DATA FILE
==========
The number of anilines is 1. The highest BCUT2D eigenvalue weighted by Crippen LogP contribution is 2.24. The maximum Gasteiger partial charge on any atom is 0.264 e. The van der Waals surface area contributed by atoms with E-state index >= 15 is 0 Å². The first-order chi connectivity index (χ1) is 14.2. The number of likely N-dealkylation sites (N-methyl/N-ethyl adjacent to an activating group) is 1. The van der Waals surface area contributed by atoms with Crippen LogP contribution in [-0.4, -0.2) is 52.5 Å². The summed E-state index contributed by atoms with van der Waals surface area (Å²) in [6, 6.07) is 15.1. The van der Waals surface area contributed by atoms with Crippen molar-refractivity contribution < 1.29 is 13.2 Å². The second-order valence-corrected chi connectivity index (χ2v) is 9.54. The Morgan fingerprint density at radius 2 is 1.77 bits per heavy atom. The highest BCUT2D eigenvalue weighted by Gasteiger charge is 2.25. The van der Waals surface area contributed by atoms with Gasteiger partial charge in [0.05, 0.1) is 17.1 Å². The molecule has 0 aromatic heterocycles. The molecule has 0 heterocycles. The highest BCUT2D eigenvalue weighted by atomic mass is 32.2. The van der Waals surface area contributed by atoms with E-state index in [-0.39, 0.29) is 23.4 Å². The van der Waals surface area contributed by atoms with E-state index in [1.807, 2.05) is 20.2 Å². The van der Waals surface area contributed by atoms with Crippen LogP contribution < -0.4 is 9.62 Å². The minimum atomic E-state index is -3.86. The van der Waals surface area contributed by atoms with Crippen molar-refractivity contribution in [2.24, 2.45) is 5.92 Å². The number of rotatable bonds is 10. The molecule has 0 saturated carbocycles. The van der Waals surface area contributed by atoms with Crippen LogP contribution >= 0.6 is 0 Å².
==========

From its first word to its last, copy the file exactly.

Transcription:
The number of anilines is 1. The highest BCUT2D eigenvalue weighted by Crippen LogP contribution is 2.24. The maximum Gasteiger partial charge on any atom is 0.264 e. The van der Waals surface area contributed by atoms with E-state index >= 15 is 0 Å². The first-order chi connectivity index (χ1) is 14.2. The number of likely N-dealkylation sites (N-methyl/N-ethyl adjacent to an activating group) is 1. The van der Waals surface area contributed by atoms with Crippen LogP contribution in [-0.4, -0.2) is 52.5 Å². The summed E-state index contributed by atoms with van der Waals surface area (Å²) in [6, 6.07) is 15.1. The van der Waals surface area contributed by atoms with Crippen molar-refractivity contribution < 1.29 is 13.2 Å². The second-order valence-corrected chi connectivity index (χ2v) is 9.54. The Morgan fingerprint density at radius 2 is 1.77 bits per heavy atom. The highest BCUT2D eigenvalue weighted by Gasteiger charge is 2.25. The van der Waals surface area contributed by atoms with Gasteiger partial charge in [0.05, 0.1) is 17.1 Å². The molecule has 0 aromatic heterocycles. The molecule has 0 heterocycles. The highest BCUT2D eigenvalue weighted by atomic mass is 32.2. The van der Waals surface area contributed by atoms with E-state index in [-0.39, 0.29) is 23.4 Å². The van der Waals surface area contributed by atoms with E-state index in [1.807, 2.05) is 20.2 Å². The van der Waals surface area contributed by atoms with Crippen LogP contribution < -0.4 is 9.62 Å². The minimum atomic E-state index is -3.86. The van der Waals surface area contributed by atoms with Crippen molar-refractivity contribution in [2.24, 2.45) is 5.92 Å². The number of rotatable bonds is 10. The molecule has 0 saturated carbocycles. The van der Waals surface area contributed by atoms with Crippen LogP contribution >= 0.6 is 0 Å².